After tasting their way through 337 wines as part of the Ottawa Wine Challenge, the experts have their say on which wines you should seek out at this year’s Ottawa Wine & Food Festival

By David Lawrason

This story appears in the Winter edition of Ottawa Magazine. Buy the magazine on newsstands or order your online edition.

The task was a pleasant one for an autumn Saturday — find the best wines out of 337 bottles submitted to the Ottawa Wine Challenge. The purpose? To guide visitors attending this year’s Ottawa Wine & Food Festival (Nov. 7 to 11 at the Ottawa Convention Centre).

Yes, one of the big joys of browsing the show is making your own discoveries, but with hundreds of wines, beers, and spirits on offer, it certainly helps to have some direction. And so 14 judges — sommeliers, wine writers, and LCBO product consultants from the capital region, along with a handful of interlopers from Toronto — assembled a few months before the festival for a blind-tasting competition.

Pourers dealt out over 50 flights of numbered glasses among four panels. Here, collected in one list, are the best white and red of show, plus six other gold medallists and two silver medallists that I personally think are of particular interest. The ratings out of 100 are mine, as are the tasting notes. The unveiling of the gold medallists at day’s end revealed some great surprises — all of them, of course, pleasant.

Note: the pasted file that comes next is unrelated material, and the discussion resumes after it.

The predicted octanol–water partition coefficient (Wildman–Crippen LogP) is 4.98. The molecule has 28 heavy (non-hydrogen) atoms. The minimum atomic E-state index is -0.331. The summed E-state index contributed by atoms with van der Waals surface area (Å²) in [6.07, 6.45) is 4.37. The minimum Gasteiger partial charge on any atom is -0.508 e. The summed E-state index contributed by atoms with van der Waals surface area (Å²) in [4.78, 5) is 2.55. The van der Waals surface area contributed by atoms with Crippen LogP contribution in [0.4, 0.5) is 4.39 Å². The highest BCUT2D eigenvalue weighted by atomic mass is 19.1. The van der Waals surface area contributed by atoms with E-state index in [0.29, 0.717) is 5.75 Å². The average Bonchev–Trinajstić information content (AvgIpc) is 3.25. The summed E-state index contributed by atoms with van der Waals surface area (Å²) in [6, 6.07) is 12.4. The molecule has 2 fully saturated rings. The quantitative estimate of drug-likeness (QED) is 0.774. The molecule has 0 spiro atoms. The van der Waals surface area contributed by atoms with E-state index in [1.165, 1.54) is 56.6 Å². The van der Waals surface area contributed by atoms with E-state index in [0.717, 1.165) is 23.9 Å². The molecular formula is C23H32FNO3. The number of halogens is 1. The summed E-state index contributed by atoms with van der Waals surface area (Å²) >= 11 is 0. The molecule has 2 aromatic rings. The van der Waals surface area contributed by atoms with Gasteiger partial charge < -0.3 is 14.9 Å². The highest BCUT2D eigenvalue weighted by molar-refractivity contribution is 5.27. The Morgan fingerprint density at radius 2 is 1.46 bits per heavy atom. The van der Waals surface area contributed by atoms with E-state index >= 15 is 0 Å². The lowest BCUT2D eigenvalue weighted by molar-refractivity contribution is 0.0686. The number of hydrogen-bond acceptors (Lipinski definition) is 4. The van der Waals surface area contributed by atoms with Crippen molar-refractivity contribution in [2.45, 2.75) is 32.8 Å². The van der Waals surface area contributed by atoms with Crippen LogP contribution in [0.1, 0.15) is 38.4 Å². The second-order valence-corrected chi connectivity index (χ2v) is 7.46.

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TASTING NOTES: How about gamay for Thanksgiving this year? David Lawrason gives gamay its due with 10 suggestions

Floral, fruity, and silky, it’s about time gamay received some love By David Lawrason

This story appears in the September edition of Ottawa Magazine. Buy the magazine on newsstands or order your online edition.

Illustration by Anthony Tremmaglia.

Poor gamay! The thin-skinned grape that makes those juicy, fruity reds of Beaujolais, France, has long struggled for respect. Yet when it works, it is one of the most satisfying, easy-drinking, versatile, and inexpensive reds on the market. And I see glimmers that it is bouncing back.

It’s not as if gamay’s problems are a new phenomenon. The disrespect began way back in 1395 when it was kicked out of its namesake village of Gamay in Burgundy’s Côte-d’Or district by a local duke named Philip the Bold who considered gamay an inferior ruffian compared with princely pinot noir.